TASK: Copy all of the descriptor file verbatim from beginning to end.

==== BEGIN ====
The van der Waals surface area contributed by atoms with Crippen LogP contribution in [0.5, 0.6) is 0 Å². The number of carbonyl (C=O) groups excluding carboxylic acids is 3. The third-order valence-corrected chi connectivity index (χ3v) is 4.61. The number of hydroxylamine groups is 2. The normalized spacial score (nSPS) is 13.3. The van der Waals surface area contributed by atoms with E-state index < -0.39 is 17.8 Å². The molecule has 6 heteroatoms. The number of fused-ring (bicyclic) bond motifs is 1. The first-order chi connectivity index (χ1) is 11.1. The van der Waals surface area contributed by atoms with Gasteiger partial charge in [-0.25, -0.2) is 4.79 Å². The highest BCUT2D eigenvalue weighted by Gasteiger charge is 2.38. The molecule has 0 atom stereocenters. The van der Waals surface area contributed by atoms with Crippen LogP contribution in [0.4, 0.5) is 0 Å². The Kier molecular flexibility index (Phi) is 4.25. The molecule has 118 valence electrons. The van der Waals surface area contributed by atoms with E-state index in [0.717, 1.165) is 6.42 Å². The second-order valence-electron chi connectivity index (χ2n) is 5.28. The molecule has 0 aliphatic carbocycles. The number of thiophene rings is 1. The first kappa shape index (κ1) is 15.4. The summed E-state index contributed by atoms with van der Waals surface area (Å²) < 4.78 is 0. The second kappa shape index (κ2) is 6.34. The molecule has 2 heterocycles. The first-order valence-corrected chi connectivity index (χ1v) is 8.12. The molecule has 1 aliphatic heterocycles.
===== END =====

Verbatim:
The van der Waals surface area contributed by atoms with Crippen LogP contribution in [0.5, 0.6) is 0 Å². The number of carbonyl (C=O) groups excluding carboxylic acids is 3. The third-order valence-corrected chi connectivity index (χ3v) is 4.61. The number of hydroxylamine groups is 2. The normalized spacial score (nSPS) is 13.3. The van der Waals surface area contributed by atoms with E-state index < -0.39 is 17.8 Å². The molecule has 6 heteroatoms. The number of fused-ring (bicyclic) bond motifs is 1. The first-order chi connectivity index (χ1) is 11.1. The van der Waals surface area contributed by atoms with Gasteiger partial charge in [-0.25, -0.2) is 4.79 Å². The highest BCUT2D eigenvalue weighted by Gasteiger charge is 2.38. The molecule has 0 atom stereocenters. The van der Waals surface area contributed by atoms with Crippen LogP contribution in [0.4, 0.5) is 0 Å². The Kier molecular flexibility index (Phi) is 4.25. The molecule has 118 valence electrons. The van der Waals surface area contributed by atoms with E-state index in [0.717, 1.165) is 6.42 Å². The second-order valence-electron chi connectivity index (χ2n) is 5.28. The molecule has 0 aliphatic carbocycles. The number of thiophene rings is 1. The first kappa shape index (κ1) is 15.4. The summed E-state index contributed by atoms with van der Waals surface area (Å²) < 4.78 is 0. The second kappa shape index (κ2) is 6.34. The molecule has 2 heterocycles. The first-order valence-corrected chi connectivity index (χ1v) is 8.12. The molecule has 1 aliphatic heterocycles.